Brown County Historical Society Scrapbook: J.R. Looney, early businessman

Brownwood Bulletin
Ronnie and Donnie Lappe

Around Brownwood, several things bear the name Looney: Looney Street, Looney Park, and a cornerstone in the parking lot of St. Johns’ church referring to the Looney School.

Who was J. R. Looney?

Looney was involved with many enterprises and institutions in Brown County over the 50 years of his residence in Brownwood. He devoted a lot of time to public service in the county. He served ten years as alderman (city councilman), beginning in the 1890’s. He was a public school trustee for many years, and served five terms as mayor, during a part of which time he also was city manager.

Looney came to Brownwood in 1875. He moved to Brownwood from McKinney with his wife. They had been married one year. The remainder of their lives was spent in Brownwood. Mr. Looney died on July 11, 1929 and Mrs. Looney died on August 2, 1933. Both were natives of Tennessee. Mr. Looney was born near the small town of Goodlettsville, about twelve miles north of Nashville. Mrs. Looney was born and raised  west of Lebanon.

When he was 20 years old, in December 1869, Looney and his brother-in-law, W.P. Cloyd, started from Tennessee to Texas. They made the long, difficult trip partly by boat and partly by freight wagon. The latter part of the journey was made in unusually bad weather. Cloyd was a minister of the Cumberland Presbyterian Church. Looney was a member of the church. Cloyd’s purpose for coming to the southwest was to establish a new home and to do missionary work for his church. He was also a teacher, and with Looney as an assistant, the pair engaged in teaching during their first year in Texas.

Looney went back to Tennessee for a visit later. While he was there, he married Laura Hewgley on September 24, 1874. The couple immediately came back to Texas. reaching McKinney in October. After another year, they moved to Brown County. Dave Mallow was with them.They arrived in Brownwood on October 23, 1875.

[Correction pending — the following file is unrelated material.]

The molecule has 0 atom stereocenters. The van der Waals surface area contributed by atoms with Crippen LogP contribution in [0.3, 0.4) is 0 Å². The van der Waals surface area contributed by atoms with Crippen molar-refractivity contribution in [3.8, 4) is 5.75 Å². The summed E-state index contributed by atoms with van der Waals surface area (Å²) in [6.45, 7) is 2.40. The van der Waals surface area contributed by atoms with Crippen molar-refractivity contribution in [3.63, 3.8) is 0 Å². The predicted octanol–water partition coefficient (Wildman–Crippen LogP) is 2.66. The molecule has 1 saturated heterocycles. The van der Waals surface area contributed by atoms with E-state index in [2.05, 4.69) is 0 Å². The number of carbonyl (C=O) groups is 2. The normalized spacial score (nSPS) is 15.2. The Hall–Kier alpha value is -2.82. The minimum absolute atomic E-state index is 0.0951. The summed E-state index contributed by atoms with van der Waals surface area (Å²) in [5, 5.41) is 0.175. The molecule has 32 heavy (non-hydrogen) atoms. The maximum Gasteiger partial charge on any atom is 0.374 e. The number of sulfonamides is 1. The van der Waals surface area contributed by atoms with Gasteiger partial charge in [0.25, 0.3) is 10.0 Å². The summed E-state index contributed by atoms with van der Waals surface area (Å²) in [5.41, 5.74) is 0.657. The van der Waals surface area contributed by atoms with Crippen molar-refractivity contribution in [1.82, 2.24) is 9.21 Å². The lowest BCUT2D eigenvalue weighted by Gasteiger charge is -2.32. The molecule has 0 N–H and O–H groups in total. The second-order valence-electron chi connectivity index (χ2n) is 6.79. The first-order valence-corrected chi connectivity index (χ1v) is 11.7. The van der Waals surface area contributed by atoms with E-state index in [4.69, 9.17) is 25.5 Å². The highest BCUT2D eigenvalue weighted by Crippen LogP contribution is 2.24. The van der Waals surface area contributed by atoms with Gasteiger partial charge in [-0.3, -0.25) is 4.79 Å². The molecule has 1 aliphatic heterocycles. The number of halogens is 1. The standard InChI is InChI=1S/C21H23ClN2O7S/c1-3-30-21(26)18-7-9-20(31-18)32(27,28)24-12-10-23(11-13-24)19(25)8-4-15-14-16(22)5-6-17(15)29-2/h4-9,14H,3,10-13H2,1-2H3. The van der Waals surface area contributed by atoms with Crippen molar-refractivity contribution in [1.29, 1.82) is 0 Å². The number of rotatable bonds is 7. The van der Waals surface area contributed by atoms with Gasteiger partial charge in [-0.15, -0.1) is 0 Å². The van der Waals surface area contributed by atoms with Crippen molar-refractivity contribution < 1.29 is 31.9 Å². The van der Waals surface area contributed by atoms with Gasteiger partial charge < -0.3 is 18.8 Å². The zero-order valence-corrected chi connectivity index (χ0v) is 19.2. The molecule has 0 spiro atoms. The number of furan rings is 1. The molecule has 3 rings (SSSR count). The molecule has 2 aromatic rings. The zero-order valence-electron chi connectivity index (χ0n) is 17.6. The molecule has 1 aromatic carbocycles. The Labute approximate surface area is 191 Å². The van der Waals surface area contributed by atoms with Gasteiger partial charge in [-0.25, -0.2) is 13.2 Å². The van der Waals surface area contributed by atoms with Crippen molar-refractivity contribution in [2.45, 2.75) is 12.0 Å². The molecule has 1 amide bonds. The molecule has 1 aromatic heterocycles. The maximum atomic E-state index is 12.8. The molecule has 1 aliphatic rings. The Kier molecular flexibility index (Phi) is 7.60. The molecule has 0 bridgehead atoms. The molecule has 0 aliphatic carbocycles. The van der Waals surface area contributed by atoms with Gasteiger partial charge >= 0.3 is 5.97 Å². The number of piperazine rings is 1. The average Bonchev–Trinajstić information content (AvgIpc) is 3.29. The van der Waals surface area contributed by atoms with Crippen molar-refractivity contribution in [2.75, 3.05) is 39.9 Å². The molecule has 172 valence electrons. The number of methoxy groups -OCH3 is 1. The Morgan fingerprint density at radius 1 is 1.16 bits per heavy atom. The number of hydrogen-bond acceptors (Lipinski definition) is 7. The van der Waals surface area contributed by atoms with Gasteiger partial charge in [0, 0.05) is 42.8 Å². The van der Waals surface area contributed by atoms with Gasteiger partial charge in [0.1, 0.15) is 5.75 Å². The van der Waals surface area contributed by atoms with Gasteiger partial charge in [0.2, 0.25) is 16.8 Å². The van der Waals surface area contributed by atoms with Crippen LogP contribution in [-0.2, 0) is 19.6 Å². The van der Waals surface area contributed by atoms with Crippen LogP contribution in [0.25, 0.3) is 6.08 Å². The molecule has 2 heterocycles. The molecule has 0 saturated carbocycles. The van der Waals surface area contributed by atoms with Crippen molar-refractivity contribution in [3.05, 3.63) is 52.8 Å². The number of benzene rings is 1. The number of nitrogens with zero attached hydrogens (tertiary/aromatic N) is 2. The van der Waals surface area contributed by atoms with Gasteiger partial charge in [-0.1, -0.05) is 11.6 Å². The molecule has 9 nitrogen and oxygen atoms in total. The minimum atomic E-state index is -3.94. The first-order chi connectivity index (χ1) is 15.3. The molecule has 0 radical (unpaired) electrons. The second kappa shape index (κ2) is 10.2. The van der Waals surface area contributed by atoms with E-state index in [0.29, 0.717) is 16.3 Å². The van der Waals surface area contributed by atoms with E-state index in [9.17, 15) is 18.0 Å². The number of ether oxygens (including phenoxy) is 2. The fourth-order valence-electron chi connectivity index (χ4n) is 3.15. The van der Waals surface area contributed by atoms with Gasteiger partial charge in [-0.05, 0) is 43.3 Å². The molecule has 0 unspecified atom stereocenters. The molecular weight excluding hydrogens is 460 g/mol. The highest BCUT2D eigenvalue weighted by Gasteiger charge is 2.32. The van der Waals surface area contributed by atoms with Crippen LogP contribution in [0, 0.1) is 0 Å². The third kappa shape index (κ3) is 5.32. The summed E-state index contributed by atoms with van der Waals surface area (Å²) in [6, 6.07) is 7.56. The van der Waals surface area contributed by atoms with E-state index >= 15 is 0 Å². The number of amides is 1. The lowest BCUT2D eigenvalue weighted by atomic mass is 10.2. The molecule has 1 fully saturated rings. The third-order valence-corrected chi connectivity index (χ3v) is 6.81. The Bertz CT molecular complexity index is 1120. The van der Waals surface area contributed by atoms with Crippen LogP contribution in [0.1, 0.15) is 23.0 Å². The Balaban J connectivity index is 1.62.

The newcomers started their lives in the vicinity of what later was known as the Mallow well in the Clio community. Looney found a man who owned a small preemption survey track and traded a wagon and a pair of mules for the claim. This left the two families of settlers with only one wagon. The Looneys lived in a tent until a cabin could be built out of poles on a quarter section of the land.

For 13 years, the Looneys lived in the Clio community. They cleared their land and got a good start of cattle, hogs and other livestock. Then the severe drought of 1866-67 hit and added hardship and difficulty. They lived simply, saved, and managed to pay for their 592 acres of land.

In the autumn of 1888, Looney decided to move to Brownwood with his family. He got a job with the Brown County Milling Company as the manager. He held this position for a couple of years, and, in 1890, he and John F. Wilson, another pioneer, bought a small stock of groceries and started a store.They started a mercantile business, which was known for the next several decades as the Looney Mercantile Company. They had a large space on the public square, where the courthouse is now located. Looney soon purchased Wilson’s interest in the business and they went their separate ways.

Looney’s public service began immediately after he moved to Brownwood, and continued throughout the remainder of his years. In 1894, he was elected alderman (city councilman) and served continuously for 10 years. He served as a member of the board of Public School Trustees. The Looney Ward School was named after him. (It was located where the vacant lot is next to St. John’s Church.) He was elected mayor in 1907 and retired voluntarily after serving four terms (eight years), and he served again in 1920. After the city  charter was adopted in 1916, he was elected mayor again and for two years served as city manager and mayor.

During this period of public service, he instituted many permanent improvements throughout the town, and worked unceasingly on behalf of municipal ownership of public utilities, strengthening the city’s water and sewer department and laying the groundwork for the establishment of the city’s gas service in later years.

In the early 1890’s, Looney, along with other civic leaders, began working to build a water reservoir, that later became Lake Brownwood. In honor of his memory, one large bay of the present lake was named after him.  While mayor, he greatly increased the city’s water supply by improving the dams on Pecan Bayou, which impounded the domestic water supply.

The Looneys were active in church work.They were members of the Cumberland Presbyterian Church until that organization was merged with the Presbyterian Church, U.S.A. After he retired from active business life,  Looney spent his time in various activities of civic nature. When he was in his 80s, he still played golf.

Many people came to the area when it was undeveloped and worked hard to live and to improve life for themselves and others. The Brown County Historical Society printed a history of Looney, but it is out of print. More information can be found at the Brown County Genealogy Research Library in the 200 block of  South Broadway.